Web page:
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Thread: Calculations for a Scissor Lift

  1. #1
    Associate Engineer
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    Nov 2016
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    Calculations for a Scissor Lift

    Alright, so in the other threads regarding scissor lifts it's just about always referring to industrial scissors where the actuators either use the center or outer pins with hydraulics. For my purposes, my scissor will be on a much smaller scale and will not be using any hydraulics. This scissor will have to be within 18 inches in length when fully contracted, and extend out to be able to lift something 48 inches when fully extended.
    The equations I've found have all assumed that the force would be coming from the side, but all of my force would instead by coming from the base or from springs built into the lift itself.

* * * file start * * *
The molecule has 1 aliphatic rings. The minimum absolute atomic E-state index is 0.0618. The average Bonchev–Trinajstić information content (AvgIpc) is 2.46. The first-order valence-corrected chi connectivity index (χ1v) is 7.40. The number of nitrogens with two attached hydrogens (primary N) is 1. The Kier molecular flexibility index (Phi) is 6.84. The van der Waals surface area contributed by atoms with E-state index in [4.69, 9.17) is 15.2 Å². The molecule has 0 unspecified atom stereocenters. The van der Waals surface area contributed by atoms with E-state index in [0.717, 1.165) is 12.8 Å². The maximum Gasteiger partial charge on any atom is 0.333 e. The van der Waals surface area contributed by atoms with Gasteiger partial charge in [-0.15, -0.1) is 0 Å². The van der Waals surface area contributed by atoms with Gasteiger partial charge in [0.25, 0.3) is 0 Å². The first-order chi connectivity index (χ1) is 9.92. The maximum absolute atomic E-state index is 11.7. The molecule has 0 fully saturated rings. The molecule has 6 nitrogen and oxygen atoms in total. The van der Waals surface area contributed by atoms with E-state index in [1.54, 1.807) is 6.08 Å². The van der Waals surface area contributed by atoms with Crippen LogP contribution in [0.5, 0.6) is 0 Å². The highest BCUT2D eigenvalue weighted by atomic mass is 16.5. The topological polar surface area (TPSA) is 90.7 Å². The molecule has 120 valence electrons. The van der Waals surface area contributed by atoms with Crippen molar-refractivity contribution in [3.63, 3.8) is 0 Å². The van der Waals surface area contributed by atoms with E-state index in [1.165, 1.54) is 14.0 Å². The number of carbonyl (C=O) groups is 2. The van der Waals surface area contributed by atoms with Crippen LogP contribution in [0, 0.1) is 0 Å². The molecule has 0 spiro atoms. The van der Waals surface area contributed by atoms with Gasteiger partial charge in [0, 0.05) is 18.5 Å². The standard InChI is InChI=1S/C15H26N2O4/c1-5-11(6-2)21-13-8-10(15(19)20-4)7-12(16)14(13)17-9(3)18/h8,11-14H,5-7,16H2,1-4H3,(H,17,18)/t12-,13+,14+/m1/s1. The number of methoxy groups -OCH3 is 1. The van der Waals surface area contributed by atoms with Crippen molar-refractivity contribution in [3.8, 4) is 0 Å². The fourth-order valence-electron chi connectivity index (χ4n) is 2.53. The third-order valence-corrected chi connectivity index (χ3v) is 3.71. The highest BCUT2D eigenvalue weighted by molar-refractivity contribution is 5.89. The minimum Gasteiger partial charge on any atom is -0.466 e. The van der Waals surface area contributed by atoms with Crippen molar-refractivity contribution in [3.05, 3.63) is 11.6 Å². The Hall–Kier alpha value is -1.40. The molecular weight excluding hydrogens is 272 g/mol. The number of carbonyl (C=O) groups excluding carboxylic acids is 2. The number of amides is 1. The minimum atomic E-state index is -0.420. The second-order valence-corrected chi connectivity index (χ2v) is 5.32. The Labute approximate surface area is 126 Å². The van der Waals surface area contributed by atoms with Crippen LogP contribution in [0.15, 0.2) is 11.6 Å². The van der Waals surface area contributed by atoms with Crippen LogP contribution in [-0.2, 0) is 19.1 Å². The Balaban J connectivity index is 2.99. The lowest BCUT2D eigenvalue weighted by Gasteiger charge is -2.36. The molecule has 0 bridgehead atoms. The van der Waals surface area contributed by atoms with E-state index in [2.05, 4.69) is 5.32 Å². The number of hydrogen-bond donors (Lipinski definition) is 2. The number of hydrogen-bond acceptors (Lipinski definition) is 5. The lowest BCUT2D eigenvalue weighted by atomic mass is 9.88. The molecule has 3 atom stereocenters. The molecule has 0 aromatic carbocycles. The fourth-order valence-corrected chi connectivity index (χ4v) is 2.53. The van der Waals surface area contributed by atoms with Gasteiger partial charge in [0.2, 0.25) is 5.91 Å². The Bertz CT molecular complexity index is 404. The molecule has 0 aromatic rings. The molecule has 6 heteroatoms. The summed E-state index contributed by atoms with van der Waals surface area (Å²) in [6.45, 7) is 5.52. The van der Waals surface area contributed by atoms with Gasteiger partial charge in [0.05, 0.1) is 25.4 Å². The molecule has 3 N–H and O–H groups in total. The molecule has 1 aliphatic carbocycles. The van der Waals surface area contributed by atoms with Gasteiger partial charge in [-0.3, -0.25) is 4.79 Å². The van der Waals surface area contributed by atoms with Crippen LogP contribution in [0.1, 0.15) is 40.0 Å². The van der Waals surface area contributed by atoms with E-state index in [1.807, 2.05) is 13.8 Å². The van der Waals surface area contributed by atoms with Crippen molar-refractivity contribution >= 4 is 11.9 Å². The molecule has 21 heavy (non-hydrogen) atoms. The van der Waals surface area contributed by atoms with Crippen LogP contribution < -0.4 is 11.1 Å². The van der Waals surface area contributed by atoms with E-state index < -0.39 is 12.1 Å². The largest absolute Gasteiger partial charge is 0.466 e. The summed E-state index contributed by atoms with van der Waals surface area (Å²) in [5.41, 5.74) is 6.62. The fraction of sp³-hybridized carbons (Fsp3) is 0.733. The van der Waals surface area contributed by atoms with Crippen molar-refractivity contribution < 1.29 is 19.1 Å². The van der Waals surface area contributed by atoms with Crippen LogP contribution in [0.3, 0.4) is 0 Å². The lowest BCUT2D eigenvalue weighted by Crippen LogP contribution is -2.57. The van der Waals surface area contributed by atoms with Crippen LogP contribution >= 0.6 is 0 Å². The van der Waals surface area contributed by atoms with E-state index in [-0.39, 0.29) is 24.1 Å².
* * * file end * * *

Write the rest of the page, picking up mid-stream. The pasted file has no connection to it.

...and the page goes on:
The equation is as follows for normal lifts : F=(n(Weight of load +Weight of the lift)/2)/tan(theta)) where n is the number of levels, and theta is the angle of the actuator to the pin.
    In my lift, all of the force would be from a spring pulling the lift straight up from a a pin on the first level of the scissor its fixed side, and must simply lift a 38.9 ounce ball.
    I'm trying to figure how strong my spring must be, and how the equation would change if all of the forces are only vertical.

  2. #2
    Associate Engineer
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    Nov 2016
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    For greater context, i'm looking to make a 2 stage scissor where each of the four lengths in the scissor formations is 9 inches long.

  3. #3
    Administrator Kelly Bramble's Avatar
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    Feb 2011
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    Bold Springs, GA
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    A free body diagram would go a long ways to develop and verify and appropriate equation..
    Tell me and I forget. Teach me and I remember. Involve me and I learn.

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